He urged the civil servants to be committed to their work, embrace work ethics and spear head the process of transforming Kenya to a globallycompetitive and prosperous nation.

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Posted by African Press International on August 15, 2008

ByCHARLES ONYANGO-OBBO cobbo@nation.co.ke

In Summary

  • It is puzzling that Africa doesnt dominate archery yet no other continent uses bows and arrows for primary purposes as much.
  • Zimbabwe, which is Africas best performer at this point at the Olympics, owes its silvers mostly to its white citizens.
  • Inflation in Zimbabwe is expected to rise to 50,000,000 per cent this month.

It is still early days in the Olympics and how shall we put it? Africas performance in the Games is still young.

When I last checked, no African country had won a gold yet. The highest placed country from the continent was Zimbabwe, with three silvers.

Algeria had one bronze. And Togo one. Nothing surprising there, as we are still going through the sports where Africa has no pedigree gymnastics, rowing, cycling, weight-lifting, archery, fencing, equestrian events, and so forth.

When it comes to track events, the story will change.

Kenya, Ethiopia and Morocco will clean out most of the middle- and long-distance running events, and climb into the top half of the medals tally.

The middle classes in Africa dont produce great sportsmen and women, so most people from working and peasant backgrounds who cannot afford to participate in any sports where you need to join a club dominate sports.

So we excel in football, which young Africans master by kicking home-made fibre balls in the village square.

Excellence in running says something about our politics.

We are always running running away from the anti-riot police; running away from thieves; women constantly running away from rapists; fleeing armed conflict or persecution and ending up as refugees in neighbouring countries and exiles in faraway lands.

And daily, people flee the poverty of the rural areas for the deceptive lights of the cities.

You would have thought we would be good at weight-lifting. Wrong. Too many people are going hungry in Africa, so, rightly, it would not have been proper to squander food on a few fellows so they can go lift weights in Beijing.

What puzzles me most is that Africa doesnt dominate archery. Definitely, no other continent uses bows and arrows for primary purposes as much as Africa.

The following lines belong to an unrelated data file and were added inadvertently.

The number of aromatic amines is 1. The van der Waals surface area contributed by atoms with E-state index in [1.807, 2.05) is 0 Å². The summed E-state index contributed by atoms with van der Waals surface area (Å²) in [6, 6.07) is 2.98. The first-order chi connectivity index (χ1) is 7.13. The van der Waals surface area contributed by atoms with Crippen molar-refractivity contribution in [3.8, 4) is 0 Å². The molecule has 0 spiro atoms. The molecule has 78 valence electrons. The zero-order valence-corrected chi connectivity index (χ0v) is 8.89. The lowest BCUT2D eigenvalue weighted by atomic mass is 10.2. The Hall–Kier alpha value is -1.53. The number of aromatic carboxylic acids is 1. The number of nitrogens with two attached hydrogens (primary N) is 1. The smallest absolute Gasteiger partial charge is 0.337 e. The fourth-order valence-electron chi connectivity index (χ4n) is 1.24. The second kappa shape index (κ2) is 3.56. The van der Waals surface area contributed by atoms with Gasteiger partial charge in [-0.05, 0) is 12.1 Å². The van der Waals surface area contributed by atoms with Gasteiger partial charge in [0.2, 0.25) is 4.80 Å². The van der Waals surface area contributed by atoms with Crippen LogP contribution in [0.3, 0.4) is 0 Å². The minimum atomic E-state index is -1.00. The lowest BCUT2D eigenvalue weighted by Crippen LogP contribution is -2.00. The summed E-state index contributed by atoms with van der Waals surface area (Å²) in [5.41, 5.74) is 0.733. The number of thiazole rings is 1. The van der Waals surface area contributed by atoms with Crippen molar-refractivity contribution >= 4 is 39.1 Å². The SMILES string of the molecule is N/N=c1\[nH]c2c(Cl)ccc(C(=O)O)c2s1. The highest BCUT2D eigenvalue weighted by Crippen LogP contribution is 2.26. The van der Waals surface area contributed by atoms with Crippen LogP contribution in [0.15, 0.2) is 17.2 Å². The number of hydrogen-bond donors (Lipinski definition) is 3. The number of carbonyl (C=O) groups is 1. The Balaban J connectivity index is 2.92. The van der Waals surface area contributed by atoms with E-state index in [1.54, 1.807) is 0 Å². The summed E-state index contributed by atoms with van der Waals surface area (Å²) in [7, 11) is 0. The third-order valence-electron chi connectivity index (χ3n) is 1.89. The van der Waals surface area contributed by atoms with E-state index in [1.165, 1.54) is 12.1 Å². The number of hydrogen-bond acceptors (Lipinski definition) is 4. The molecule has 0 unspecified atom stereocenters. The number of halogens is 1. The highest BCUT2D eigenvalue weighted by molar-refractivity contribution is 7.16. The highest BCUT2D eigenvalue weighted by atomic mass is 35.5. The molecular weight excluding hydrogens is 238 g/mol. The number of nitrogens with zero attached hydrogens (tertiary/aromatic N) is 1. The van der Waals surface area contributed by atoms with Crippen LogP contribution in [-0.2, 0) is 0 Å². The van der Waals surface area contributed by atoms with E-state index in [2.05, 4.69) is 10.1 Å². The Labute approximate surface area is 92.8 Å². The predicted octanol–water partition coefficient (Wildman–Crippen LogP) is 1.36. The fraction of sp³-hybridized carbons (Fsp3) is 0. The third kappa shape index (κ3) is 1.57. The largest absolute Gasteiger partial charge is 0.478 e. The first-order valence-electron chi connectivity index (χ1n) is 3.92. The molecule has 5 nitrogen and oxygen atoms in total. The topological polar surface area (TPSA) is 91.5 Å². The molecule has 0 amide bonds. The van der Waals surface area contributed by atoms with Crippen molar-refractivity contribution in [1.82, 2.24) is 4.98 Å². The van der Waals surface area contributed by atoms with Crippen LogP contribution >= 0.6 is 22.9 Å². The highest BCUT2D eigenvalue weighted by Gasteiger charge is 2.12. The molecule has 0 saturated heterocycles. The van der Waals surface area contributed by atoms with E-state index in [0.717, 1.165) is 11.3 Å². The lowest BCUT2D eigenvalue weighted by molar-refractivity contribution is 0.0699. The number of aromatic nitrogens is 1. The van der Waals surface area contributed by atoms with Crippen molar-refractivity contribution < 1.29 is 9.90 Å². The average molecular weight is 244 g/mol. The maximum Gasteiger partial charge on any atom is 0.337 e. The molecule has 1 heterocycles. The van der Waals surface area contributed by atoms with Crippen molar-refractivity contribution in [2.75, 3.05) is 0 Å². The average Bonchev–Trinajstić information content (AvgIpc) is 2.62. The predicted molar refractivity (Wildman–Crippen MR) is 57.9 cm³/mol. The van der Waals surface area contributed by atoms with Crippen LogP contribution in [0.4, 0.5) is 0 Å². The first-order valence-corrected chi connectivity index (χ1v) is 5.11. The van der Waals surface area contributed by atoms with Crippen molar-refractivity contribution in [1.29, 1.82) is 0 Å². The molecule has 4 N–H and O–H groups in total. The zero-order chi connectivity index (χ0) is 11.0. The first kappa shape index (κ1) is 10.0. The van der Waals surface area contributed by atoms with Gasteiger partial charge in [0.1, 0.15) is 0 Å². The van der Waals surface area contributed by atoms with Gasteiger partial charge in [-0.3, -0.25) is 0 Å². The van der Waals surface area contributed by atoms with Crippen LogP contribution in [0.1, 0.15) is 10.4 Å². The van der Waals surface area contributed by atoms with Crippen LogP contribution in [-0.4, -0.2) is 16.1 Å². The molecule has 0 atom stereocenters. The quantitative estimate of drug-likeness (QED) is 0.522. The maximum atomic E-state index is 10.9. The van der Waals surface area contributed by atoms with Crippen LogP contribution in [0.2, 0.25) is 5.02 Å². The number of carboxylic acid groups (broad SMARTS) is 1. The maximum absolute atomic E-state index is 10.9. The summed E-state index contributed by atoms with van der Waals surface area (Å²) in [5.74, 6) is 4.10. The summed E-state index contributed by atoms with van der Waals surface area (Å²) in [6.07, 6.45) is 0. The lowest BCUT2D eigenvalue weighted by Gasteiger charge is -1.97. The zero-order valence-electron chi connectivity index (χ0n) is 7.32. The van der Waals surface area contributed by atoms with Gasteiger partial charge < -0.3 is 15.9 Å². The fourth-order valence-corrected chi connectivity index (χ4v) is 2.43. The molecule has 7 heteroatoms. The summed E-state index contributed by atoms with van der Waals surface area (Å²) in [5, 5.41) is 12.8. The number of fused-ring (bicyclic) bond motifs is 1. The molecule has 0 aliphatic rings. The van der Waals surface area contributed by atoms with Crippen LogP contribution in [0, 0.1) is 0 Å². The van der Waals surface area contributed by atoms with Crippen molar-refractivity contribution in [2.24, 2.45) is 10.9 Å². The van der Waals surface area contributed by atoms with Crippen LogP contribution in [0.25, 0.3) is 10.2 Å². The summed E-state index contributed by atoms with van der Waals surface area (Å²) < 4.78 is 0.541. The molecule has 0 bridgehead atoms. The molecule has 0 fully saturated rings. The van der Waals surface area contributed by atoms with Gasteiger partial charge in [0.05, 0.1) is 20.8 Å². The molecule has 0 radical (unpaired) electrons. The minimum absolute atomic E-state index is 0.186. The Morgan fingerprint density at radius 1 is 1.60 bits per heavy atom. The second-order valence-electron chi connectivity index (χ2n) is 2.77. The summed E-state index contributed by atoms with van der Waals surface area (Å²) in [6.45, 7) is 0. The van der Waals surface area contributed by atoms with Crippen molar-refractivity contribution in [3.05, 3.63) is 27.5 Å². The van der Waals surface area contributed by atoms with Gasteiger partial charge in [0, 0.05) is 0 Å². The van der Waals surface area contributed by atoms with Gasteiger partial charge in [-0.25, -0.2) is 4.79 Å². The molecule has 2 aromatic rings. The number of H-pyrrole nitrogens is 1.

In many African cities, you meet hundreds of security guards armed with bows and arrows going to protect the homes of the well-off members of society.

And bows and arrows are still used as weapons in conflicts, the way they were used in other parts of the world in ancient times.

Take the post-election violence in Kenya early this year.

In the Rift Valley, arrows were deployed to deadly effect. It is a mystery that from all these security guards and arrow warriors, this continent cant find a single man or woman to go to the Olympics and claim gold.

Zimbabwe, which is Africas best performer at this point, owes its silvers mostly to its white citizens, ironically special targets of Robert Mugabes repression.

Meanwhile, following Zimbabwes recent farcical elections in which Mugabe made it impossible for his main rival, Morgan Tsivangrai, to run against him in the second round, the long-suffering country has gone to hell and even Comrade Bob has been forced to negotiate a power-sharing deal.

I read in the papers that by the end of this month, inflation in Zimbabwe will be the highest it has ever been since economists started measuring it anywhere in the world 50,000,000 per cent!

Those who saw photos of Mugabe at the talks this week, will have realised that he has kept to form. It would seem one of the first things he did was to order a stylist to give him a youthful look.

When Zimbabwe was lurching toward the election, the opposition threatened Mugabe with a Kenya option (violent election protests) if, as he eventually did, he rigged the polls.

The protests didnt happen, but Zimbabwe is still into the second aspect of the Kenya option negotiating a power-sharing deal. But the outcome is unlikely to be anywhere near Kenyas Grand Coalition.